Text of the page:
Yeah, I’m a thinkin here that we ain’t progressed much as we’ve simply complicated our lives more cause it’s more “convenient”…. Yeah, I’m calling’s bullshit on that…


    • I’m not a big fan of baking so I make a stovetop version of tuna
      casserole. I also just remembered one of my mom’s dishes.
      During WWII, her mother made a civilian version of Shit on a
      Shingle. It is basically milk gravy with ground beef and a
      dash of Worcester sauce. It is amazing how simple those
      old dishes were; milk, flour, and pepper. It works with
      bacon and sausage based country gravy, tuna casserole,
      Alfredo sauce, cream-based soups, etc. The secret to
      any gravy is the roux (flour and grease). Wisk the shit out
      of it to make it smooth, then add whatever stock or base
      you need.


  9. Pingback: Russian Black Bread – Cedar Writes

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  11. You left off (but others above may have already added)
    – bread + gravy = meal
    – bread + tuna fish & mushroom soup + peas = meal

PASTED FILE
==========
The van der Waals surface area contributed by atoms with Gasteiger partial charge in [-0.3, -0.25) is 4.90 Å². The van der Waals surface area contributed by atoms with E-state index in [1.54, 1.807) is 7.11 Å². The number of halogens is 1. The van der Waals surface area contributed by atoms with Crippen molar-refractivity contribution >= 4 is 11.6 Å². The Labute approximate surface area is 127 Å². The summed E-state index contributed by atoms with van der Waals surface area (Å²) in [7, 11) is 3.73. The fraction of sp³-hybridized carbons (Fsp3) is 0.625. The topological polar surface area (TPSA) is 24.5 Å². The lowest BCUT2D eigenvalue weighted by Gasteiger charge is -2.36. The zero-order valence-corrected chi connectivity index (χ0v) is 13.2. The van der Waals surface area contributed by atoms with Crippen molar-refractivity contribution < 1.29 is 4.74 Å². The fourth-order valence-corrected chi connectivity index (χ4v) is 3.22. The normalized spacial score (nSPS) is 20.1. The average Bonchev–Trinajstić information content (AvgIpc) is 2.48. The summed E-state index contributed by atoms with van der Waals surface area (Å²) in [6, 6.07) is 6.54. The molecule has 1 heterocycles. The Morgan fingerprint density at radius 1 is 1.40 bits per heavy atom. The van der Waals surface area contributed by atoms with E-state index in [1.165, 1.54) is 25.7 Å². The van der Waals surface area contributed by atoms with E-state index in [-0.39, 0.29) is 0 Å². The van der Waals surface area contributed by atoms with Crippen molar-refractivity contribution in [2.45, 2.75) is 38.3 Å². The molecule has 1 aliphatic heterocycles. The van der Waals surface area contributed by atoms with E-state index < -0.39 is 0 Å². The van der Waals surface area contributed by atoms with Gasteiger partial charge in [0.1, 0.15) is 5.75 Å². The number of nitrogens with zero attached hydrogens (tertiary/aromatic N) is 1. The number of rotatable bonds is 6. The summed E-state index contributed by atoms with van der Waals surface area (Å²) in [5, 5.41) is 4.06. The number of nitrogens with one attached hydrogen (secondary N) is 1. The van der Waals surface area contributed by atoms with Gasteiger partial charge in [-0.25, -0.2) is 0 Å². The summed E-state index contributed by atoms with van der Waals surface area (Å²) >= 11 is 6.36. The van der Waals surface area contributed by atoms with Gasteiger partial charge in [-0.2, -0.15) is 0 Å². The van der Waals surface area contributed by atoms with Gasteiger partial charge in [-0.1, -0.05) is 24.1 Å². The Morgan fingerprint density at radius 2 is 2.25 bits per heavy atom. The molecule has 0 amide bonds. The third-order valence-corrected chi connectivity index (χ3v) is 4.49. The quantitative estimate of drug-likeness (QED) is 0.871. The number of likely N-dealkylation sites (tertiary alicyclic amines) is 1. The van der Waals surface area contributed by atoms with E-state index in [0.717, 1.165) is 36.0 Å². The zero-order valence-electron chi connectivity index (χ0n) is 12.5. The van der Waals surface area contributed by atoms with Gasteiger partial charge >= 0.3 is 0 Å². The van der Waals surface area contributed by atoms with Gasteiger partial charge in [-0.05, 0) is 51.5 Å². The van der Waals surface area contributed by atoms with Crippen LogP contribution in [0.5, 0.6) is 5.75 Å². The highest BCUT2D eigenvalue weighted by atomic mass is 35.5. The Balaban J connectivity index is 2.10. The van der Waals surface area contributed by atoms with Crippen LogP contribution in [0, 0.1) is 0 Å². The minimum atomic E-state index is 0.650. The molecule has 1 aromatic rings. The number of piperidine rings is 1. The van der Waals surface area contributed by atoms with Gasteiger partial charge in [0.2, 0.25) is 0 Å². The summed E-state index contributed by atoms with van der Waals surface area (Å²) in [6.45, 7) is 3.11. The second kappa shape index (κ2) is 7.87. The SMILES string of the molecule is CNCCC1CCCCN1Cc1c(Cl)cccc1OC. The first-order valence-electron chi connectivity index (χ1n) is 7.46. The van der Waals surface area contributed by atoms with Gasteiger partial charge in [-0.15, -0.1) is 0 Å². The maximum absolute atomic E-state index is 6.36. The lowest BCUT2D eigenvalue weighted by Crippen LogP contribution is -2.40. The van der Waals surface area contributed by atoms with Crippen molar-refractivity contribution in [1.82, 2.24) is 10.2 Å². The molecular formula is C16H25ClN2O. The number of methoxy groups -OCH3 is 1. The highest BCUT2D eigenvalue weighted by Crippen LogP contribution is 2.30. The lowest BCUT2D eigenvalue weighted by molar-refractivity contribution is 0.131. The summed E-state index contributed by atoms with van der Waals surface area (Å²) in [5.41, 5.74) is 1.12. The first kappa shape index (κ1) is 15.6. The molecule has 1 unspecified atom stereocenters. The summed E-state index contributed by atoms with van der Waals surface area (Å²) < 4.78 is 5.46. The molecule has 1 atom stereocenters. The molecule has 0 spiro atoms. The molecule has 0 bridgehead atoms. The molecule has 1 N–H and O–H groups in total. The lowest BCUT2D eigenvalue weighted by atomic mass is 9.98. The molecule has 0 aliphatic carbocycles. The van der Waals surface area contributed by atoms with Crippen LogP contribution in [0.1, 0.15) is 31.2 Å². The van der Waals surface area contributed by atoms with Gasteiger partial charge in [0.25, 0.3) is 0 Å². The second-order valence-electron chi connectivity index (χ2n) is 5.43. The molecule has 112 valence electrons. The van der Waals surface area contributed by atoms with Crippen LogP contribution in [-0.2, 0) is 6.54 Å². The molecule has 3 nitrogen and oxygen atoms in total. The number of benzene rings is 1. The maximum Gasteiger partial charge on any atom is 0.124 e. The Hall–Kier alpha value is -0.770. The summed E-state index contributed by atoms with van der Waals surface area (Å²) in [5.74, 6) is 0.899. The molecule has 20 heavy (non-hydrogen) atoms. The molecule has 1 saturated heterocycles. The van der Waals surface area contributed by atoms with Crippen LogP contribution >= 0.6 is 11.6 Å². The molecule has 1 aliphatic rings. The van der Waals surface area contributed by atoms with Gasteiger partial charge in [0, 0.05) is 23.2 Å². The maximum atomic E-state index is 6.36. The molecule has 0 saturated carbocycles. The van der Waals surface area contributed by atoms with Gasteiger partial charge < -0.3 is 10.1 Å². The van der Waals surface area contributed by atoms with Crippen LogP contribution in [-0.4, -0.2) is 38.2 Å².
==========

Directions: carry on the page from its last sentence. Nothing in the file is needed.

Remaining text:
– bread + tomato sauce + grated parmesian = pizza
    – bread + bacon fat = meal fit for a king


  12. Poor. Try ordering a cup of tea at a dinner at 10pm and then asking for a pot of hot water. Not to refill the cup with tea but to put catsup in the cup and add hot water to make “tomato soup.” I spent grad school arriving about 20 minutes before class and going to professor’s lectures, etc looking for goodies to appropriate. A year of that was hell plus a 75 dollar a month rented room. I failed to maintain a B average and lost my scholarship, but hell I was working 40 hours a week trying to keep my head above water. My one treat was a descent breakfast at said dinner each week. Poor is also making a meatloaf and living on it for a week.